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press release

Press Release # 074-06
Wednesday, August 16, 2006

Contact: (212) 788-5290; (212) 788-3058 (after hours)
Andrew Tucker (


Department of Health and Mental Hygiene Presents New HIV/AIDS Data at International Conference in Toronto

NEW YORK CITY – August 16 – At the 16th International AIDS Conference in Toronto, Canada, the New York City Department of Health and Mental Hygiene (DOHMH) presented new HIV/AIDS data showing that one out of five New Yorkers newly diagnosed with HIV/AIDS is still not getting medical care 12 months after their diagnosis. DOHMH also presented data showing that substance abuse continues to contribute significantly to HIV/AIDS deaths in New York City.

Linkage to HIV Treatment and Care Delayed

Current data show that among people newly diagnosed with HIV/AIDS in New York City, only 65% began treatment within 3 months, 70% within 6 months, and 78% within 15 months of their diagnosis. That means one out of every three New Yorkers who tests positive for HIV still had not started treatment three months after their diagnosis. Moreover, one in five New Yorkers newly diagnosed with HIV/AIDS was still not in care more than a year after diagnosis. Data also indicate that treatment was particularly delayed for some groups, including injecting drug users (IDUs), African-Americans, and people who were diagnosed in jail or by community groups without medical care located in the same facility.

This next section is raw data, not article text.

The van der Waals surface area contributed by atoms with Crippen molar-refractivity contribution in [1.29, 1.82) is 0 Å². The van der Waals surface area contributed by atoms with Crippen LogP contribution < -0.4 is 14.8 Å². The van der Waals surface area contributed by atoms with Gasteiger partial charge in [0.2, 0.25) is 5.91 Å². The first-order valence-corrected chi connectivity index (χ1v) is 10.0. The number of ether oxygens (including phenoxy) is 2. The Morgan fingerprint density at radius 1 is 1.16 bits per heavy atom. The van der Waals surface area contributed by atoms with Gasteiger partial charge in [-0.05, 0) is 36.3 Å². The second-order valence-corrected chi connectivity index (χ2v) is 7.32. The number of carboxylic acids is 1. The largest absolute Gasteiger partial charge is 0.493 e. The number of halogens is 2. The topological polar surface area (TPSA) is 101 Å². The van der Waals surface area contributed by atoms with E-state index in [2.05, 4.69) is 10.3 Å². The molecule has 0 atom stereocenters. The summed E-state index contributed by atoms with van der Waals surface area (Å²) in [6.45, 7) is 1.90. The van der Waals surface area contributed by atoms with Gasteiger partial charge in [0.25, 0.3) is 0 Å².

“Every New Yorker should know their HIV status,” said DOHMH’s Director of HIV/AIDS Surveillance Lucia Torian, Ph D. “But testing is only half the battle for those who are HIV-positive. For people living with HIV, HIV primary care should be started as early as possible. Additionally, 1,000 people each year are first finding out about their HIV infection when they are already sick with AIDS. All providers who offer HIV testing should have effective systems in place to ensure their patients can get the care they need to live a longer and healthier life.”

DOHMH is working to ensure that all persons newly diagnosed with HIV infection are actively linked to medical care. To address this problem, linkage to care activities are being incorporated in to all HIV testing conducted or funded by DOHMH. Testing programs are required to track and report on their success for this critical activity. Through these programs, we hope to ensure that all HIV+ New Yorkers have appropriate access to life saving HIV clinical services.

Substance Abuse Increases Risk of Death in PLWHA

DOHMH also presented data showing the effects of persistent substance abuse on people living with HIV/AIDS (PLWHA). While injecting drug users (IDUs) represent one-quarter of PLWHA, they account for more than 40% of HIV deaths in New York City each year. While deaths continue to decline in all transmission risk groups, the death rate in IDUs remains two to three times higher than in, for example, men who have sex with men (MSM).

From 1999–2003, there were approximately 5,300 deaths among IDUs and about 1,500 deaths among MSM in New York City. The most frequent cause of death in IDUs was drug abuse, including overdose (22% vs. 4% in MSM). Liver disease contributed to 16% of deaths in IDUs compared with 8% in MSM.